Top-shelf bread rises first in U. Holmesburg

Posted: September 09, 2007

In the light of day, on a cafe table at the edge of Rittenhouse Square, the challah roll strikes a pose, clasping in its jaws the 13-ounce Rougeburger, one of the town's undisputed jefes.

And over at the Grill off the rotunda of the Ritz-Carlton, a longer golden roll enfolds the luxe lobster salad, garnished with shaved radish, tomato and pea tendrils.

And here and there - perhaps at Ansill or Marigold or Snackbar or other trendy rooms, or the occasional country club, or catered affair or, on Sunday mornings, the farm market at Head House Square - a cheese plate is finished with tiles of sour-cream crackers, baskets bulge with black-olive flatbreads, or an exotic, soy-seasoned, peanut-crusted focaccia may make a memorable debut.

But they all start out here, in an anonymous and decidedly un-trendy stretch of post-industrial Upper Holmesburg, in a sprawling, white-cinderblock former shopping-cart factory in the 8700 block of Torresdale Avenue.

Their baking space (in Unit 1) is adjoined by a window-washing business and auto body shop and other prosaic neighbors, reminders that artisan bread is not merely born, it's laboriously crafted - and not usually in the most glamorous precincts.

In the case of the Wild Flour Bakery's offerings (among which are the examples above), it's made by hand, with King Arthur Special Spring Patent Flour(which costs roughly double the cheaper stuff), and made to order, in the dark of night, hours before its starring roles on Center City tables, in Manayunk and beyond.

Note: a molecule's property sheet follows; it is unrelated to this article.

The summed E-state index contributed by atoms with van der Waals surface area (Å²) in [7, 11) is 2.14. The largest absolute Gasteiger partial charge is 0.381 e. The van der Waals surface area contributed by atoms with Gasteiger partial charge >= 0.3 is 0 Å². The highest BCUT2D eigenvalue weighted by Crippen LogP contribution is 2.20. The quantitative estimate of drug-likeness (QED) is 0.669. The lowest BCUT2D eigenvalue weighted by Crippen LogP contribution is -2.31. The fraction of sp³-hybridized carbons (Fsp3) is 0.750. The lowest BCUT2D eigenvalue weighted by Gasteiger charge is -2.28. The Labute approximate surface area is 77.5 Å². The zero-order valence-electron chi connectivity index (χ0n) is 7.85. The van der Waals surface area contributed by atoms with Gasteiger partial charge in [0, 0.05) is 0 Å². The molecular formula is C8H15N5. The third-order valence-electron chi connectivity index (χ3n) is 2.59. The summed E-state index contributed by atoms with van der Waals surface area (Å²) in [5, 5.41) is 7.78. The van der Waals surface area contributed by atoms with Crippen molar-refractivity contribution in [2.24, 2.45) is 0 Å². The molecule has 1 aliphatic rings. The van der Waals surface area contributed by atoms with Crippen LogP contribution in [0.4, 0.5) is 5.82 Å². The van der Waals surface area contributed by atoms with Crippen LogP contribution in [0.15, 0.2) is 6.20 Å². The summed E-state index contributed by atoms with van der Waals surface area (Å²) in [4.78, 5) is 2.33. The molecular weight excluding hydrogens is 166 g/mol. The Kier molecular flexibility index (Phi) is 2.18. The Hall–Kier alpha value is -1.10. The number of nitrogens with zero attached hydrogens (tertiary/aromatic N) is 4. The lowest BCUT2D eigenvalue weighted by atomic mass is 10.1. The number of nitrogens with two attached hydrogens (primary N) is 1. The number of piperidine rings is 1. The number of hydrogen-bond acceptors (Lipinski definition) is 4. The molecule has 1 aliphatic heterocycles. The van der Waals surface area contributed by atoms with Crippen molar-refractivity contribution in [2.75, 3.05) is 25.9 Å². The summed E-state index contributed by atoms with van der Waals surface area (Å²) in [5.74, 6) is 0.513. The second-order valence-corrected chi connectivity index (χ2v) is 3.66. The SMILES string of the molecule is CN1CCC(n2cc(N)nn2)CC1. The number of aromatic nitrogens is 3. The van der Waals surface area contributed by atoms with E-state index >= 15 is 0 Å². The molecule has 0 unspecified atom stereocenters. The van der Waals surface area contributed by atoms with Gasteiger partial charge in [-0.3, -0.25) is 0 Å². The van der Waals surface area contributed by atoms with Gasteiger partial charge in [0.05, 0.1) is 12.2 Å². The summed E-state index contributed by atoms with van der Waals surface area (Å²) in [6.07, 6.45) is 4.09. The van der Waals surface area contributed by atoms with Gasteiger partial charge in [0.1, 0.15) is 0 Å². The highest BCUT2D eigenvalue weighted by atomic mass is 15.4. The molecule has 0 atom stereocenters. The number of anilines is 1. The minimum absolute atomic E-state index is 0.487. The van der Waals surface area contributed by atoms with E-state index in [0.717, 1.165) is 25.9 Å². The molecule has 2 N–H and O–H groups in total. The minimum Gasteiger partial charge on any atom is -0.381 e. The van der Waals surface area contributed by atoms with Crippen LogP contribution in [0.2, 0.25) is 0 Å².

Drop by Unit 1 toward 7 p.m, and the evening's work is just cranking up. Baker Nishon Yaghoobian,once executive pastry chef at Striped Bass, is overseeing the making of the doughs. On a given day, his seven-month-old son (Nishon Jr.), may be strapped to a Snugli on his chest, a kitchen apron over the two of them, awaiting the arrival of his wife, Laura, from her day job in finance.

The Yaghoobians are partners with Melissa Sasinowski, a CIA-trained pastry chef, who worked at the Four Seasons and, eventually, for Nishon at Striped Bass. Before she came aboard, Nishon had been something of a one-man band, making bread dough, doing the baking, cleaning up, and delivering.

Nowadays, there's a team of about 10 workers, spritzing Rouge's (and Good Dog's and Vintage's) unbaked burger rolls with butter-and-egg wash at twilight, rolling out sourdough baguettes on the long wooden workbench, and, on this particular evening, forming custom garlic-rosemary loaves for a new account, Green Apple Bistro in Moorestown.

It is a metallically austere and utilitarian space, tractor-trailer-sized coolers left behind by the previous baker (Creative Cakes & Confections), 1920's-era dough mixers, hearthstone-fitted rack ovens. There's a chocolate shaver for the desserts and the wedding cake business the bakers want to showcase in a new retail shop, possibly near 12th and Spruce. And the prize gadget - a cast-iron mini-pastry-shell-maker, one of few in the city.

There are the obligatory racks for spices. And refrigeration for the Plugra, the extra-rich butter. And of course, stacked sacks of the premium King Arthur Flour that Nishon says he favors for its "earthier" color and taste.

By midnight, most of the baking is well underway. The main-route truck heads out before 3 a.m. Sasinowski drops off fruit-nut rolls at the Huntington Valley Country Club on her way home; Nishon drops off croissants and Danish and braided challah at Thomas' in Manayunk.

The bread is still warm, the sun not up yet. Plenty of time for Wild Flour's handiwork to slip out of its bags from the Northeast; slip into a crisp linen napkin, or $15 burger mode, or that cheese plate headed to your table at Tria.

Contact columnist Rick Nichols at 215-854-2715 or Read his recent work at

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